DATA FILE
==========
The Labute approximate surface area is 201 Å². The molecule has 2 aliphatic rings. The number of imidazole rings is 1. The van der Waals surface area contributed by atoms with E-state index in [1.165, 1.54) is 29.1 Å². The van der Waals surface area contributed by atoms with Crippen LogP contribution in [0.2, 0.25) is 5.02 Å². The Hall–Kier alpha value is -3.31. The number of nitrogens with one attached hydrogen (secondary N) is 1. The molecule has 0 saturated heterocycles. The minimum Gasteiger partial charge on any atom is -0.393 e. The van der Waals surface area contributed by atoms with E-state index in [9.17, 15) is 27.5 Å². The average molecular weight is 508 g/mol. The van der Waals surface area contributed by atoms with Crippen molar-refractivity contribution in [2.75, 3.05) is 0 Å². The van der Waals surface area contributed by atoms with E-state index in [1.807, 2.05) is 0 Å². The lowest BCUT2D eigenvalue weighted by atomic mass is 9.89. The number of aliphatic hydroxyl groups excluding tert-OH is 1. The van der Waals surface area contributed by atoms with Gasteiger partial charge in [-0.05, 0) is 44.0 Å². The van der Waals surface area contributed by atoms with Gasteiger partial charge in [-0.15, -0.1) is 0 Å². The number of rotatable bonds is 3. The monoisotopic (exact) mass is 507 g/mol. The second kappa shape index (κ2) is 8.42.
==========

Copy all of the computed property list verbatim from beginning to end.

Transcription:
The Labute approximate surface area is 201 Å². The molecule has 2 aliphatic rings. The number of imidazole rings is 1. The van der Waals surface area contributed by atoms with E-state index in [1.165, 1.54) is 29.1 Å². The van der Waals surface area contributed by atoms with Crippen LogP contribution in [0.2, 0.25) is 5.02 Å². The Hall–Kier alpha value is -3.31. The number of nitrogens with one attached hydrogen (secondary N) is 1. The molecule has 0 saturated heterocycles. The minimum Gasteiger partial charge on any atom is -0.393 e. The van der Waals surface area contributed by atoms with E-state index in [9.17, 15) is 27.5 Å². The average molecular weight is 508 g/mol. The van der Waals surface area contributed by atoms with Crippen molar-refractivity contribution in [2.75, 3.05) is 0 Å². The van der Waals surface area contributed by atoms with E-state index in [1.807, 2.05) is 0 Å². The lowest BCUT2D eigenvalue weighted by atomic mass is 9.89. The number of aliphatic hydroxyl groups excluding tert-OH is 1. The van der Waals surface area contributed by atoms with Gasteiger partial charge in [-0.05, 0) is 44.0 Å². The van der Waals surface area contributed by atoms with Gasteiger partial charge in [-0.15, -0.1) is 0 Å². The number of rotatable bonds is 3. The monoisotopic (exact) mass is 507 g/mol. The second kappa shape index (κ2) is 8.42.